Indian government accused of failing its forests

Dongria Kondh protest against Vedanta Resources, Niyamgiri, India

Dongria Kondh protest against Vedanta Resources, Niyamgiri, India
© Survival

Three highly respected experts have criticised a government body for ‘routinely approving even obviously damaging projects’ that affect India’s forests.

In a letter to India’s Ministry of Environment and Forests, the three said the departments responsible had ‘abdicated their role of due diligence’.

Ullas Karanth, a tiger expert, Amita Baviskar, who has written extensively on India’s tribal peoples, and Mahesh Rangaragan, a highly respected environmental expert, are all are non-official members of the committee they have criticised.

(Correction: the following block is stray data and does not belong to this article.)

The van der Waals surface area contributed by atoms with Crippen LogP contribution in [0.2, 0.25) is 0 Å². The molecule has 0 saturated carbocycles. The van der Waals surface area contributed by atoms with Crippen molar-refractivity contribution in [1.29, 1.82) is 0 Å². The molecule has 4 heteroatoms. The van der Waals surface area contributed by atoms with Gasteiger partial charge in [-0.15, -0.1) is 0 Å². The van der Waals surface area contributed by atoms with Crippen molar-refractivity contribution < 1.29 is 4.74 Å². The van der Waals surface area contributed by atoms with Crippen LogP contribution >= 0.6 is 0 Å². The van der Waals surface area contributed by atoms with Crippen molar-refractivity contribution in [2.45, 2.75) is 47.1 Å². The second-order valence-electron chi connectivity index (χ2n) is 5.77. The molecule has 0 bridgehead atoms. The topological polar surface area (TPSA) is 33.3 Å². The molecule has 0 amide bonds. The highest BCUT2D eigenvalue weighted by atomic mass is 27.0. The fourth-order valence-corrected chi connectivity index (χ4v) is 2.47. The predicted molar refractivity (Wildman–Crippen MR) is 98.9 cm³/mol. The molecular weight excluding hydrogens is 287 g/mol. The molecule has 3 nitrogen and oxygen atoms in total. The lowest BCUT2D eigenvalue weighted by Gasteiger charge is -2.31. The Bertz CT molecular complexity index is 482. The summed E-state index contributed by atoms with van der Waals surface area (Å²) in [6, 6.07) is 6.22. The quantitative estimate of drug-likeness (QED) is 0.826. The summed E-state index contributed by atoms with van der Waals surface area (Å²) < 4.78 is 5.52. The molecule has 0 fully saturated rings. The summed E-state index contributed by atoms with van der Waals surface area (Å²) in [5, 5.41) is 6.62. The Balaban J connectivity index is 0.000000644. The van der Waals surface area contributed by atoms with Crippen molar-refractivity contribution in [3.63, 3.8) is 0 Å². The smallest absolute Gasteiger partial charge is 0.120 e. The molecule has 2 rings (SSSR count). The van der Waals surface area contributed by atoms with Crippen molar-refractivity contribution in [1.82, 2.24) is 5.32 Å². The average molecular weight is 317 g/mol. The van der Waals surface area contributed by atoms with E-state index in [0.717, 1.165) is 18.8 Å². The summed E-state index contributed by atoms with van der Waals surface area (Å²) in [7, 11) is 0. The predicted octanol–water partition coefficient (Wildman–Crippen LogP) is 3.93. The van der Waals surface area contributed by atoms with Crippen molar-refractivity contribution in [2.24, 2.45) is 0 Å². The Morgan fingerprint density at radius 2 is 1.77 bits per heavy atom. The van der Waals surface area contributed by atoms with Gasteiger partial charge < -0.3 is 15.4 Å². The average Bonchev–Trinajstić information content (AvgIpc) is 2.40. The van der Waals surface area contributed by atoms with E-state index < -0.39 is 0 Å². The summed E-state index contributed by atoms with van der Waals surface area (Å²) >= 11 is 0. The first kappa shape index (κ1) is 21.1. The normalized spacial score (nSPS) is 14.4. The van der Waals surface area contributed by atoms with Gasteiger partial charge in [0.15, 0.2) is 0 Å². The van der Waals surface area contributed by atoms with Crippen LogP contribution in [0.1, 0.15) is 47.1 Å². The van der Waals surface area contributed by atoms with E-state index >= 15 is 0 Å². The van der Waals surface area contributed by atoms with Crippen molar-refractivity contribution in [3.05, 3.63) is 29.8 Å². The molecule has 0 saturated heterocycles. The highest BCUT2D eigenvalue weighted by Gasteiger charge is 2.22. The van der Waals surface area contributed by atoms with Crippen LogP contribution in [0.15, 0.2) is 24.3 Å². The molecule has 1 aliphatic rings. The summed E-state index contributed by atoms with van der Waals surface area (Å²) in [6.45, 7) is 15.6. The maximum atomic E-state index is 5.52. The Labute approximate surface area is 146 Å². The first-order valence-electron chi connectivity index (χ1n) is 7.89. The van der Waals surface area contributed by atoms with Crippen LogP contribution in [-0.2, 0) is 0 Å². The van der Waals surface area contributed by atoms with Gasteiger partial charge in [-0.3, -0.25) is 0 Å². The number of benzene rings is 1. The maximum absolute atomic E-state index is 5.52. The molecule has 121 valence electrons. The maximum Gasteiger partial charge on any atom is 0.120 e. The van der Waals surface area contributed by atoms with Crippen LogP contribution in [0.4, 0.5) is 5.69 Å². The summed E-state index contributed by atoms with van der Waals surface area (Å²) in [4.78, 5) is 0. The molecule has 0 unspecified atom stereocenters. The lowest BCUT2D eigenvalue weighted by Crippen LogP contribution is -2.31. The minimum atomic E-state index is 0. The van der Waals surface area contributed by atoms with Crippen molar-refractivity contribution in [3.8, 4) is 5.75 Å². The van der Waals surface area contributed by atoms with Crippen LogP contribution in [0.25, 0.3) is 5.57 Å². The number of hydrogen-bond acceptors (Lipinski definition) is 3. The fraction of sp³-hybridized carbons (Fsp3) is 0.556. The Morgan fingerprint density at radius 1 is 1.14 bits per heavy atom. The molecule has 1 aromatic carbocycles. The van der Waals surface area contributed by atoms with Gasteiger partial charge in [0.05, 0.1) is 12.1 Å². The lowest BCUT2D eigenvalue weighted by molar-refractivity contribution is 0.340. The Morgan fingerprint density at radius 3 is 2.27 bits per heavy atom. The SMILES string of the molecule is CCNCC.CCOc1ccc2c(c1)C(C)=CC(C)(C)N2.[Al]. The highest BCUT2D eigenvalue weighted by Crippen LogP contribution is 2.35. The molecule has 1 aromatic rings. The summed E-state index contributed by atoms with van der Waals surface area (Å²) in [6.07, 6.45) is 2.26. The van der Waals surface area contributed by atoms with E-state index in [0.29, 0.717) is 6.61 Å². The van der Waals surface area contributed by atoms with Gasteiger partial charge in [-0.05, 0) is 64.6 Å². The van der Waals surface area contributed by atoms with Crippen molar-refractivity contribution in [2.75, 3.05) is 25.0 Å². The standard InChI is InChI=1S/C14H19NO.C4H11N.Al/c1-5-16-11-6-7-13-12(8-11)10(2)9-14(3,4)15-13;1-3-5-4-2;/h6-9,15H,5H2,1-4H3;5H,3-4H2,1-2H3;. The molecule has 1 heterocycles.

One of the main concerns raised in the letter was the use of poor, and often biased information to make extremely important decisions.

The committee is responsible for recommending whether mega projects such as the Niyamgiri mine should be allowed on forest land.

In relation to the Orissa project, the experts described how flippantly decisions were made: ‘A retired senior official claimed there was an animal with stripes that could either have been a tiger or a hyena (and this on the basis of discussion at roadside tea shops)!’

The group are appealing for more thorough and independent research to be carried out before such decisions are made in the future.

The accusations come at a critical time for India’s Dongria Kondh tribe, as the notorious Niyamgiri mine is back under discussion in the Supreme Court.